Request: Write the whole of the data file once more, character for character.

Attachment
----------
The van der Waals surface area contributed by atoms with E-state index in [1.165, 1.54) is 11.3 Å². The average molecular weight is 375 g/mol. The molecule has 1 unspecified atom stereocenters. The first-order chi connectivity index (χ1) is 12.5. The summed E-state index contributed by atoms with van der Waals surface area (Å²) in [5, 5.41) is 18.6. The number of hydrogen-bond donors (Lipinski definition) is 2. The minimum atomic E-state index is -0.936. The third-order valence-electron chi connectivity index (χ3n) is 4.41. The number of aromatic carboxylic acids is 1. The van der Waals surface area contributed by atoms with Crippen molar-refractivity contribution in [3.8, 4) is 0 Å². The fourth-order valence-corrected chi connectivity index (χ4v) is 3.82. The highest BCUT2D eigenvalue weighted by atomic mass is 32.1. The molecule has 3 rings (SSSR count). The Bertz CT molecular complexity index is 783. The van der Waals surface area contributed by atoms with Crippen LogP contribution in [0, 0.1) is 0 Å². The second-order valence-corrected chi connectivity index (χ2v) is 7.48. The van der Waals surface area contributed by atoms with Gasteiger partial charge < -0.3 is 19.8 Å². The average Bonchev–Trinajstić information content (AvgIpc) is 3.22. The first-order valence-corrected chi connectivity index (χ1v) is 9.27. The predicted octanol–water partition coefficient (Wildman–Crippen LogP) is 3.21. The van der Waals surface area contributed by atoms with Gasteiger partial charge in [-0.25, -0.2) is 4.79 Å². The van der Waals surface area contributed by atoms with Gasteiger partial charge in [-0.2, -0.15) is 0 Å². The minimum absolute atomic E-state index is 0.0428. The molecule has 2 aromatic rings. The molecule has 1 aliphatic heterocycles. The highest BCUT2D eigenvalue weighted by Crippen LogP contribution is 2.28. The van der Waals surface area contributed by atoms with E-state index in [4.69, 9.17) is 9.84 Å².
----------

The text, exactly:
The van der Waals surface area contributed by atoms with E-state index in [1.165, 1.54) is 11.3 Å². The average molecular weight is 375 g/mol. The molecule has 1 unspecified atom stereocenters. The first-order chi connectivity index (χ1) is 12.5. The summed E-state index contributed by atoms with van der Waals surface area (Å²) in [5, 5.41) is 18.6. The number of hydrogen-bond donors (Lipinski definition) is 2. The minimum atomic E-state index is -0.936. The third-order valence-electron chi connectivity index (χ3n) is 4.41. The number of aromatic carboxylic acids is 1. The van der Waals surface area contributed by atoms with Crippen molar-refractivity contribution in [3.8, 4) is 0 Å². The fourth-order valence-corrected chi connectivity index (χ4v) is 3.82. The highest BCUT2D eigenvalue weighted by atomic mass is 32.1. The molecule has 3 rings (SSSR count). The Bertz CT molecular complexity index is 783. The van der Waals surface area contributed by atoms with Crippen LogP contribution in [0, 0.1) is 0 Å². The second-order valence-corrected chi connectivity index (χ2v) is 7.48. The van der Waals surface area contributed by atoms with Gasteiger partial charge < -0.3 is 19.8 Å². The average Bonchev–Trinajstić information content (AvgIpc) is 3.22. The first-order valence-corrected chi connectivity index (χ1v) is 9.27. The predicted octanol–water partition coefficient (Wildman–Crippen LogP) is 3.21. The van der Waals surface area contributed by atoms with Gasteiger partial charge in [-0.25, -0.2) is 4.79 Å². The van der Waals surface area contributed by atoms with Gasteiger partial charge in [-0.2, -0.15) is 0 Å². The minimum absolute atomic E-state index is 0.0428. The molecule has 2 aromatic rings. The molecule has 1 aliphatic heterocycles. The highest BCUT2D eigenvalue weighted by Crippen LogP contribution is 2.28. The van der Waals surface area contributed by atoms with E-state index in [4.69, 9.17) is 9.84 Å².